Part two by A Evan Lewis

My Hero’s Engines

Version 1 was my Grandfather’s engine. For safety reasons my Hero engines, referred to as versions 2 and 3 used a small elliptical boiler. Version 2 was built
with ball bearing races, but because they had to be sealed to prevent steam from escaping they created too much friction and it would not run. So I scrapped that idea and rebuilt it with plain phosphor-bronze bearings. But they too seemed to create too much friction.

So I looked back at my grandfather's engine and the Greek drawings and found that they used small pivots with much less surface area and thus reduced friction. So all subsequent versions were built with pivots and they worked. This convinced me that the Greeks actually built these machines and knew exactly what they were doing, and so did my grandfather.

Experiments with various pivot designs

The two pivots I used initially were conical pins that were stationary, inserted into cone shaped recesses on the ends of the rotating shaft. One of these pivots has steam entering through a hole in the center of the stationary pin and moving into the cone shaped recess with a hole in the centre.

As an added safety feature these joints were surrounded by a metal ring or sleeve so that if the joint came apart the shaft would be retained in the ring. This actually occurred several times.

From the pivot the steam moved into the rotating shaft, into the ball and out through the jets. The pivot on the opposite end of the shaft does not have to provide steam but is mounted on a screw that can be tightened.

This increases pressure on both pivots and reduces the steam that tends to escape around the pivot, and this allows the steam pressure to increase which tends to produce increasing speed. But as the screw is tightened the friction increases and the rotation slows down. It is difficult to get the perfect balance between these opposing factors. Also if the rotating shaft was not in perfect alignment with the axis of the pivot it would leak steam.

I looked back at my grandfather’s engine and realized that his pivot was not a perfect cone but slightly rounded like part of a small sphere about 6mm in diameter. I had thought this had been roughly machined, but then realized that the shape may have been by design and I changed mine to match.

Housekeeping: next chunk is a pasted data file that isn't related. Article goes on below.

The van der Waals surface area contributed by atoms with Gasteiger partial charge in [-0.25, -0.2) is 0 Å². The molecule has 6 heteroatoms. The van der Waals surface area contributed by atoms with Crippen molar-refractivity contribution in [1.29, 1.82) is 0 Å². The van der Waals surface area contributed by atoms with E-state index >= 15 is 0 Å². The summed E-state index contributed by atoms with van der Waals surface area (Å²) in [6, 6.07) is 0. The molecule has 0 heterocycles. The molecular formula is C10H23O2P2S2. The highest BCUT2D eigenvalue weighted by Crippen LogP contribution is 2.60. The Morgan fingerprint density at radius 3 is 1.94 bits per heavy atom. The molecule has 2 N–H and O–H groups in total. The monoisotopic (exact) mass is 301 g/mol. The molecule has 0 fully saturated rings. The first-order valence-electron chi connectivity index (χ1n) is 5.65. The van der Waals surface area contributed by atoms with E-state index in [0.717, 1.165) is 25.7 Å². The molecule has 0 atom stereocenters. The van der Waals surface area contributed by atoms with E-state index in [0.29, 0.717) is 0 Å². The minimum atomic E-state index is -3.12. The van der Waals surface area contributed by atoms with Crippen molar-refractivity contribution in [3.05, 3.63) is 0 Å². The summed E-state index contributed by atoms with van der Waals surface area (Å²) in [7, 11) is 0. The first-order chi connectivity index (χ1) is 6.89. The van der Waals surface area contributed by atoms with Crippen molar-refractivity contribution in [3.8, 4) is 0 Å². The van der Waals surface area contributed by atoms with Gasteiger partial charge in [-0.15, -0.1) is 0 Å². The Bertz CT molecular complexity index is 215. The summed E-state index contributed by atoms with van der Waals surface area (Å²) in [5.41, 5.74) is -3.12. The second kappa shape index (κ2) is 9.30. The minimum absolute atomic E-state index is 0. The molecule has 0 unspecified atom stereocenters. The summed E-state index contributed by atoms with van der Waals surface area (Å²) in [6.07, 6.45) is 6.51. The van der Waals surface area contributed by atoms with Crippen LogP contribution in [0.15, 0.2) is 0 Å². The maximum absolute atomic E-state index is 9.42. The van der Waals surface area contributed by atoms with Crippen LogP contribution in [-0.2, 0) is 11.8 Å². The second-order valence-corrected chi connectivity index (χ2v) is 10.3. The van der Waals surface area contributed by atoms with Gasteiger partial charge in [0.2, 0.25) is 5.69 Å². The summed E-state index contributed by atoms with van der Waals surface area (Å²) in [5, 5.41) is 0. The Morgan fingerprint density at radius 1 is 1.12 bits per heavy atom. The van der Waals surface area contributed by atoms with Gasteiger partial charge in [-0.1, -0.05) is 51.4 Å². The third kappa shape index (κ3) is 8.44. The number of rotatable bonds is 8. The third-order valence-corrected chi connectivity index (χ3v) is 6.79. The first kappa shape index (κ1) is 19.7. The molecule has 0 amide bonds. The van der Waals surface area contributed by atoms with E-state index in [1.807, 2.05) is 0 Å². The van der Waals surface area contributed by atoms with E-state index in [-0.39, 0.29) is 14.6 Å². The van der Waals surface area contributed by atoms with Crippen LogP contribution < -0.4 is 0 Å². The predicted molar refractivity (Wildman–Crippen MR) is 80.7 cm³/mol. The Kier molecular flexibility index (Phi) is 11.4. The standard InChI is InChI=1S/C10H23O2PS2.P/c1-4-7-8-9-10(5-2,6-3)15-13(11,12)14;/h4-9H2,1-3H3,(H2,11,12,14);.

A sphere fitted into a cone shaped recess will seal with minimal surface area touching and this minimizes friction. It also meant that alignment was not critical. On the other a hand, a cone seated in a cone can create an enormous amount of friction especially if the angle of the cone is shallow. On lathes and other tools we make use of this fact with Morse tapers which have a cone angle of about 1.5 degrees and can lock in so tightly that they can hold a drill chuck while drilling holes in steel.

Originally I used a cone with a surface at 30 degrees to the axis (using a centre drill). This design worked quite well and it ran at speeds up to 3,300 RPM. A speed of 5,400 RPM was recorded with no load on version 4 which was balanced more precisely. Despite improved balance it still rattled and by watching the steam escape from the pivot I could see it was pulsating in time with the rattle. This was caused by the shaft oscillating backwards and forwards along it's axis. If the adjustable pivot was tightened the rattle stopped but the sphere slowed down due to increased friction.

It was very difficult to get the tension between the pivots perfect. They needed to be a bit loose to allow it to pick up speed, but at high speed it was possible to tighten the pivots so that less steam escaped and the pressure increased causing the speed to increase further. With bigger jets it was necessary to minimize steam loss but if the pressure applied to the pivots was increased the friction actually made it stop spinning.

It took another careful examination of my grandfather's Hero engine to realize that the angle he used was shallower at about 45 degrees. I thought the shallower the better, so I tried the tip of a drill which has an angle of 88 degrees from the axis. The pivots jumped out with this angle. Finally I followed my grandfather's design exactly: ball shaped stationary pivot on both ends, seated in a cone shaped recess in the rotating shaft cut at an angle of 45 degrees. This gave the best results. The steam escaping through the pivot actually provides a cushion of pressurized steam for it to float on. Consequently steam loss cannot be completely stopped. But to reduce steam loss I placed the pivots inside sleeves so that the steam had to escape through a small gap between the pivot and the sleeve (see the diagram).

All the modern designs I have seen appear to allow the steam to enter through one pivot while using the other to adjust the amount of pressure applied between the pivots, as described above. If steam was allowed to enter through both pivots it would allow both to ride on a cushion of steam and may help to minimize friction. Will this be version 5?

See part one here.

For more information see Evan’s website here.

The YouTube below shows development of the engine - Note: Version 3 produced 0.055 Watts not 0.55 Watts as stated on the video. The best power output measurement with the model was 0.1 Watts or 100 milliWatts. 



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